Already now, we invite you to participate in next year's radar school. Registration will be open in early 2012, and we estimate the registration deadline to be at the end of April 2012.

Welcome to Sodankylä!

Photo: Jyrki Manninen.

Sunday, 14 August 2011

Crossing the Bridge — Collaboration for a Radar in Antarctica

During the past weekend of 13th and 14th August, a small workshop took place in Istanbul, Turkey, ahead of the General Assembly of the International Union of Radio Science (URSI). This special workshop sought to discuss the deployment of a movable incoherent scatter radar (ISR) in Antarctica.

The Movable Antarctic ISR (MAISR) idea came up a few years ago, as we reported recently. There are no such radars in Antarctica, and moreover almost all ISRs are located in the northern hemisphere. Some of the Antarctic bases are geomagnetically conjugate to ISR stations in the north, and thus a lot of interesting science could be done by placing a radar at these locations.

The radar is called "movable," because there are many interesting radar locations in Antarctica, but it will be hard to find funding for as many radars. The AMISR technology of our US colleagues is designed to be modular, and thus radars can be redeployed rather efficiently.

There's a lot of international interest in an Antarctic ISR, and the US funding agency behind it, the National Science Foundation (NSF), is therefore reaching out to the global ISR community. As it seems to stand at the moment, the NSF is willing to fund the large bulk of the cost, but not all of it. For the remaining part, international collaborators are invited to join to make this a truly international project.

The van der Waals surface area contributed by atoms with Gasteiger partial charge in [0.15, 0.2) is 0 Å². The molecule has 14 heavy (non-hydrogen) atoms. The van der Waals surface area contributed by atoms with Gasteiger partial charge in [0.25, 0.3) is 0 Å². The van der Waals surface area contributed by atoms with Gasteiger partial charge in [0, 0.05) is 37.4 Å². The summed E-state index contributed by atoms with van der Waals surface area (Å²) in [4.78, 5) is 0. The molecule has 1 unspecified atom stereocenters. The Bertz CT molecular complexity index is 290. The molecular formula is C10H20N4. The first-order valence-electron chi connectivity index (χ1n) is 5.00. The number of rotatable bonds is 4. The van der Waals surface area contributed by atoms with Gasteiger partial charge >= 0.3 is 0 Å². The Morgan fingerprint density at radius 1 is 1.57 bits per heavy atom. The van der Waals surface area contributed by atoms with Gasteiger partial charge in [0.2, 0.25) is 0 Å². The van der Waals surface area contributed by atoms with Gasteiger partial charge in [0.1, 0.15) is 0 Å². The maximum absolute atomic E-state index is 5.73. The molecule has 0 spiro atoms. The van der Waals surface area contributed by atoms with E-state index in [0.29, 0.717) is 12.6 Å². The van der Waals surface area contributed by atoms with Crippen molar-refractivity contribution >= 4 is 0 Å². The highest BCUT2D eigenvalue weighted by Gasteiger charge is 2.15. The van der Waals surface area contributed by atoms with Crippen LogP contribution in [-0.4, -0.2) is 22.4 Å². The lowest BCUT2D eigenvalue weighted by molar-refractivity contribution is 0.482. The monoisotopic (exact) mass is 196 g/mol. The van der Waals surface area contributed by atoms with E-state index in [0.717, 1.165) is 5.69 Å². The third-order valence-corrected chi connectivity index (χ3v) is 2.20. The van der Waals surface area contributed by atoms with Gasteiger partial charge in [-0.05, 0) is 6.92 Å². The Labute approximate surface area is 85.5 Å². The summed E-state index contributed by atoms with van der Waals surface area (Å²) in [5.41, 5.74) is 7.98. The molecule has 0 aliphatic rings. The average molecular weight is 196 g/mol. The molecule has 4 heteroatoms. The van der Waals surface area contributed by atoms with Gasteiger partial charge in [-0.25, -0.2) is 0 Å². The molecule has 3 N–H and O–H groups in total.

Istanbul is a beautiful and ancient city, and it is located partly in Europe and partly in Asia. Crossing the bridge over the Bosporus, orient meets occident, western and eastern culture and traditions mix like nowhere else. The bridge and the city connect the Middle East to Europe. What a fantastic location for a workshop, that seeks to unite the diverse incoherent scatter radar communities of the world in a common endeavour: placing a radar in Antarctica.

Photo of the Bosporus Bridge by Thomas Ulich.

The title of this post is a reference to a very good documentary about the music scene in modern Istanbul: "Crossing the Bridge: The Sound of Istanbul" by Fatih Akın.

Monday, 8 August 2011

EISCAT_3D blogging schedule

You will have noticed the lack of blog posts last week. My apologies for that. I thought I can keep writing blog posts while on holidays, but that didn't work out.

Normal service will resume towards the end of the present week. Interesting events are coming up. On the coming weekend, we will be blogging directly from Istanbul, where the Movable Antarctic Incoherent Scatter Radar Workshop will take place. This is an exciting endeavour of our US colleagues to establish an AMISR-type radar at McMurdo base.

Many participants of the workshop will stay on for the URSI General Assembly in Istanbul. Thereafter, the 38th Annual European Meeting on Atmospheric Studies by Optical Methods will take place in Siuntio, near Helsinki, Finland. Then there'll be a week of time to breath before we are heading to China, to the 15th International EISCAT Workshop in Qingdao, from where we will again be blogging directly.

Stay tuned for updates on all of these matters soon, and enjoy the rest of the northern-hemisphere summer!